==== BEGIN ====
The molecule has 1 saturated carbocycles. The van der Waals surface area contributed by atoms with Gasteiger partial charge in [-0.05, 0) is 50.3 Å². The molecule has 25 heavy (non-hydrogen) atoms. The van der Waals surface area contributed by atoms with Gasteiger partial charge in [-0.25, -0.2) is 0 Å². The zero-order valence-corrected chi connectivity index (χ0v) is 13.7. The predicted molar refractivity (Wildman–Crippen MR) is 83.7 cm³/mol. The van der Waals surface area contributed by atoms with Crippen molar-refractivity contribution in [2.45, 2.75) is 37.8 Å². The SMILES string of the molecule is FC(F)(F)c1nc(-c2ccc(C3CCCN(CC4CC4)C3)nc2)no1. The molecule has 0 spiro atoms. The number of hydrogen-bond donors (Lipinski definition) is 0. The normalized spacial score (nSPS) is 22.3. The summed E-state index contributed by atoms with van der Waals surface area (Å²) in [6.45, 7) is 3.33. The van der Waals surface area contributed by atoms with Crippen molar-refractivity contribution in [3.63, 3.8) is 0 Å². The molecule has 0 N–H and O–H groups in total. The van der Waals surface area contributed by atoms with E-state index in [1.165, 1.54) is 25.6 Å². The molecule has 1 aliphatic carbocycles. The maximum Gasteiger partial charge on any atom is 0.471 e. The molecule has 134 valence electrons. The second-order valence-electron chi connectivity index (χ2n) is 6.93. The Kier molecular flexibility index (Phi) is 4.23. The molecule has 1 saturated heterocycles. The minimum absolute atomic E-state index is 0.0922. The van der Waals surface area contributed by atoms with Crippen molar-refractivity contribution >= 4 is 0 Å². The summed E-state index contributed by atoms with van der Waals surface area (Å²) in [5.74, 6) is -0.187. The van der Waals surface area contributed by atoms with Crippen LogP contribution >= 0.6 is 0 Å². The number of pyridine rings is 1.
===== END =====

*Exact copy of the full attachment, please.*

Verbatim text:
The molecule has 1 saturated carbocycles. The van der Waals surface area contributed by atoms with Gasteiger partial charge in [-0.05, 0) is 50.3 Å². The molecule has 25 heavy (non-hydrogen) atoms. The van der Waals surface area contributed by atoms with Gasteiger partial charge in [-0.25, -0.2) is 0 Å². The zero-order valence-corrected chi connectivity index (χ0v) is 13.7. The predicted molar refractivity (Wildman–Crippen MR) is 83.7 cm³/mol. The van der Waals surface area contributed by atoms with Crippen molar-refractivity contribution in [2.45, 2.75) is 37.8 Å². The SMILES string of the molecule is FC(F)(F)c1nc(-c2ccc(C3CCCN(CC4CC4)C3)nc2)no1. The molecule has 0 spiro atoms. The number of hydrogen-bond donors (Lipinski definition) is 0. The normalized spacial score (nSPS) is 22.3. The summed E-state index contributed by atoms with van der Waals surface area (Å²) in [6.45, 7) is 3.33. The van der Waals surface area contributed by atoms with Crippen molar-refractivity contribution in [3.63, 3.8) is 0 Å². The molecule has 0 N–H and O–H groups in total. The van der Waals surface area contributed by atoms with E-state index in [1.165, 1.54) is 25.6 Å². The molecule has 1 aliphatic carbocycles. The maximum Gasteiger partial charge on any atom is 0.471 e. The molecule has 134 valence electrons. The second-order valence-electron chi connectivity index (χ2n) is 6.93. The Kier molecular flexibility index (Phi) is 4.23. The molecule has 1 saturated heterocycles. The minimum absolute atomic E-state index is 0.0922. The van der Waals surface area contributed by atoms with Crippen molar-refractivity contribution >= 4 is 0 Å². The summed E-state index contributed by atoms with van der Waals surface area (Å²) in [5.74, 6) is -0.187. The van der Waals surface area contributed by atoms with Crippen LogP contribution >= 0.6 is 0 Å². The number of pyridine rings is 1.